In line with our expectations, the overnight (OVN) rate expanded by 14.23 ppts, w/w, to 16.8%. During the week, outflows from CBN's weekly FX auctions and LDR debits outweighed this week's sole inflow from OMO maturities (NGN106.75 billion), causing the OVN rate to spike to its current level. However, system liquidity was healthy throughout the week.
We expect the OVN rate to contract in the coming week, as inflows from OMO maturities (NGN194.95 billion) come into the system.
Trading in the Treasury bills secondary market continued bullish, as the average yield across all instruments contracted by 100bps to 9.5%. The OMO segment buoyed the market, as excess liquidity influenced the increased demand for OMO bills, causing the average yield to contract by 150bps to 12.3%. On the other hand, the average yield expanded by 9bps to 3.3%, as the demand witnessed was not significant enough to influence yield in the segment. At this week's OMO auction, the CBN offered instruments worth NGN50.00 billion, however, only NGN39.35 billion worth of instruments on the long-dated maturity (341-days) was sold, at a stop rate of 12.8% (previously 12.8%).
In the coming week, we still expect the OMO segment to continue influencing the Treasury bills secondary market, as local participants continue to be active in this space. In the NTB segment, we expect the focus to be shifted to this week's PMA, where the CBN will be rolling over NGN58.49 billion worth of maturities.
Trading in the Treasury bonds secondary market remained bullish this week, as investors cherry-picked short and mid tenured instruments, on the back of the improving global outlook, and the FG's plan to increase the size of domestic borrowings to fund its budget. Thus, the average yield contracted by 71bps to 11.3%. Across the curve, yields contracted at the short (-80bps), mid (-69bps) and long (-59bps) segments following demand for the MAR-2024 (-176bps), JUL-2030 (-76bps) and JUL-2034 (-93bps) bonds, respectively.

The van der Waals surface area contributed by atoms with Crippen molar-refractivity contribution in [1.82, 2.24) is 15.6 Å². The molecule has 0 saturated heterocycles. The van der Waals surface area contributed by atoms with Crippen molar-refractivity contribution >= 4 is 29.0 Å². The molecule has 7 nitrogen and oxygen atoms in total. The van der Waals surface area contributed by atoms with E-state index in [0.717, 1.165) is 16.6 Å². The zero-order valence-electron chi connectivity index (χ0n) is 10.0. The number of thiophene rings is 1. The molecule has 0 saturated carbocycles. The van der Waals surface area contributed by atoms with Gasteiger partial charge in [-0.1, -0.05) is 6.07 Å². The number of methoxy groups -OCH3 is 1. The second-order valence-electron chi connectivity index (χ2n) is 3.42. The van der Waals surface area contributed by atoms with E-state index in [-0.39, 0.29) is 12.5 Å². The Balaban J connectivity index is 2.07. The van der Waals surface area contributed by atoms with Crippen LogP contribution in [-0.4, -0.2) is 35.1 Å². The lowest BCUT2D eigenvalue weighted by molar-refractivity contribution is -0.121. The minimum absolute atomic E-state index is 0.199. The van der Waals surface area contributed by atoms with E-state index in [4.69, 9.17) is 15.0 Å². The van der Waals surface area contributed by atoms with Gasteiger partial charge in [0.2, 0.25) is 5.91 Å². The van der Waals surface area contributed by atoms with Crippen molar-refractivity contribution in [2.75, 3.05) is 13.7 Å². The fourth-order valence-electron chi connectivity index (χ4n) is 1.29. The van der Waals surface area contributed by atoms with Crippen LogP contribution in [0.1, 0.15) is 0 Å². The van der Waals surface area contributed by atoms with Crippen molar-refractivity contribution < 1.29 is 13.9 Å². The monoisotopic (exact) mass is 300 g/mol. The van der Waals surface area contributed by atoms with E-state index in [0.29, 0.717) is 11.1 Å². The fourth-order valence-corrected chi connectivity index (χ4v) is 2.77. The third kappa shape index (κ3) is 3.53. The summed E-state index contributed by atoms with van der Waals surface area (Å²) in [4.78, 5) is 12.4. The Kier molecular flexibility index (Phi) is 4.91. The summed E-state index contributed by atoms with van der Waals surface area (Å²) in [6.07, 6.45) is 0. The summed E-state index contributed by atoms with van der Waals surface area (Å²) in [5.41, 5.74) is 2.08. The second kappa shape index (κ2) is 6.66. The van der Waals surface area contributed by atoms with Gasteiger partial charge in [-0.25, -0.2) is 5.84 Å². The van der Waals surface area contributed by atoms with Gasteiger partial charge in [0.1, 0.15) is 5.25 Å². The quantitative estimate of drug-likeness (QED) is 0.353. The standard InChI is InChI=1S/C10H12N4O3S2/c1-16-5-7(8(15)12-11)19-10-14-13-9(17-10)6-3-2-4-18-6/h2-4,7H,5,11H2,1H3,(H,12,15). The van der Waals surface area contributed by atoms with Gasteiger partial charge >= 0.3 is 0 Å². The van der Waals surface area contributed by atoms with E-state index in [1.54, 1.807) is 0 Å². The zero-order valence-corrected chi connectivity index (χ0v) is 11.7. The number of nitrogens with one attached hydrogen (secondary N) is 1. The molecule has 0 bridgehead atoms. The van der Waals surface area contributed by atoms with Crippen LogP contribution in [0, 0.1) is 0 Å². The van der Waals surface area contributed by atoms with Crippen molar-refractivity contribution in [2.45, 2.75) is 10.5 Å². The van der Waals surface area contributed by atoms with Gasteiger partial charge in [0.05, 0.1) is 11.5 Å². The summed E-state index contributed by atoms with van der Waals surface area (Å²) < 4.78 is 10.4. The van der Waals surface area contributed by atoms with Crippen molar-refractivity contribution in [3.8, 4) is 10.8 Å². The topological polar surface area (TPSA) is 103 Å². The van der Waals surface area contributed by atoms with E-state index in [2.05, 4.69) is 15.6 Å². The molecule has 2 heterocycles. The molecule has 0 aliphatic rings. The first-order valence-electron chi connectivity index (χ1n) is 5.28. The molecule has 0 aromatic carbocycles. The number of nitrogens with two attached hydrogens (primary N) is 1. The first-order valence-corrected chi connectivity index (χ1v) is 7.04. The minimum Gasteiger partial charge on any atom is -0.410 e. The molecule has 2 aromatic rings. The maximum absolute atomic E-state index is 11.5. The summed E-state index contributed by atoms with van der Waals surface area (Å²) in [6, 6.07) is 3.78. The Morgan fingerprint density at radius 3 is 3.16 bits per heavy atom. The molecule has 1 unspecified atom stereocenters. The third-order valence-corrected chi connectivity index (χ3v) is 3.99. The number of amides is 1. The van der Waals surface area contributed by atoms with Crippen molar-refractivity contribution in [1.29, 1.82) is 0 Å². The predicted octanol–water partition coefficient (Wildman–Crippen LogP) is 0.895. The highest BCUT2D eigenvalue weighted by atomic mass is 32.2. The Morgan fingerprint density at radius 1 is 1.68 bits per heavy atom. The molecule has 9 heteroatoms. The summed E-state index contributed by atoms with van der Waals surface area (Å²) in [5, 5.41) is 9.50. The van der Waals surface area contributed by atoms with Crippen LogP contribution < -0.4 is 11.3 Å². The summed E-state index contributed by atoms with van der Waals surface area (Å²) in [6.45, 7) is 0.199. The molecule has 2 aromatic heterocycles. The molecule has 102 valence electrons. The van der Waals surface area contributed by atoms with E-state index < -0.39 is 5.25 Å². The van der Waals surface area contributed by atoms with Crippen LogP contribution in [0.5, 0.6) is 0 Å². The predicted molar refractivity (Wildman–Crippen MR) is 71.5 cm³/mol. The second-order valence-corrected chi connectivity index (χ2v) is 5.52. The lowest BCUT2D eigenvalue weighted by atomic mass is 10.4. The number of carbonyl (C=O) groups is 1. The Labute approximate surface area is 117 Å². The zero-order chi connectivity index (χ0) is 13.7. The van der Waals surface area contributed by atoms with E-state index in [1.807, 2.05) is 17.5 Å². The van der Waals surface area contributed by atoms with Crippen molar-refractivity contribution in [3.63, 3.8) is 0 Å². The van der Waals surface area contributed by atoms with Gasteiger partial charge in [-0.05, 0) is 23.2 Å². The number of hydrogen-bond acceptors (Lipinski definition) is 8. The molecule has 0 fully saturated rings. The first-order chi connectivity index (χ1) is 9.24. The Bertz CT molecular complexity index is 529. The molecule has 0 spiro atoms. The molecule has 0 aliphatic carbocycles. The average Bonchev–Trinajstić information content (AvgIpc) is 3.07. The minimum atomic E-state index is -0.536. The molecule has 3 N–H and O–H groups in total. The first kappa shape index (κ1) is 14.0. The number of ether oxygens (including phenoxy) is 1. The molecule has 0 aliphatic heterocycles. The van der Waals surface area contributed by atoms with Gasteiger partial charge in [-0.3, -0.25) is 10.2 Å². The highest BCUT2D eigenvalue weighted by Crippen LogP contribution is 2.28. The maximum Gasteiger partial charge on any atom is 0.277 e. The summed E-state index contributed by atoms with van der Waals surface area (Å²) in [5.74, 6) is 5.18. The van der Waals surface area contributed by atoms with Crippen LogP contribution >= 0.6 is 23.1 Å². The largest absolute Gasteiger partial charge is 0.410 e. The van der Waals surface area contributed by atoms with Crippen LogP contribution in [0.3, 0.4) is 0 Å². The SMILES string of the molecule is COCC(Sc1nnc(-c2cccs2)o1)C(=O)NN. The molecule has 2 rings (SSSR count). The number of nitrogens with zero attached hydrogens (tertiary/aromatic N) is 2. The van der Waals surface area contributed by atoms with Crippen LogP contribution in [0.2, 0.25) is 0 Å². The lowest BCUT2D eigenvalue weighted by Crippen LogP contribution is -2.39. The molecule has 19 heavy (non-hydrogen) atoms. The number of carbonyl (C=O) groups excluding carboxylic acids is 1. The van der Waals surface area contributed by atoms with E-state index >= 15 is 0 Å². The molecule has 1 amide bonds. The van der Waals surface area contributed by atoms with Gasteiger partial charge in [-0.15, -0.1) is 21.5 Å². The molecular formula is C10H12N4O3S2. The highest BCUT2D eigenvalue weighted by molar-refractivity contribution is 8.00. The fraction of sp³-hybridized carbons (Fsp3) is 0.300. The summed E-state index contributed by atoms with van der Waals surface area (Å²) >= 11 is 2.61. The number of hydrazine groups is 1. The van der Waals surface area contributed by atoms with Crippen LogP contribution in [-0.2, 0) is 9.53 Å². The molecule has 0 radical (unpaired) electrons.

We expect the Treasury bond secondary market to remain bullish in the coming week, as investors continue to seek to re-invest maturities.
This week, Nigeria's FX reserves remained under pressure, declining by USD578.06 million WTD to USD34.59 billion (8th April 2020), as offshore outflows intensify in the face of weak inflows. Consequently, the naira remained under pressure, weakening by 0.5% w/w to NGN384.83/USD at the I&E window, but closed flat in the parallel market. In the Forwards market, the exchange rate declined from prior levels across all contracts, save for the 1-year (+0.2% to NGN434.41/USD) contract. Specifically, the 1-month (-0.5% to NGN388.25/USD), 3-month (-0.5% to NGN395.05/USD), 6-month (-0.1% to NGN406.29/USD), and 1-year (-1.8% to NGN441.01/USD) contracts appreciated.
While we acknowledge that the currency remains under pressure, we believe the CBN's FX rate alignment and convergence is a laudable move, which should ease pressures on the balance of payment and curtail speculative attacks on the naira. Notwithstanding, the size of the recent adjustment might not be substantial enough to buy the CBN enough time before an official devaluation.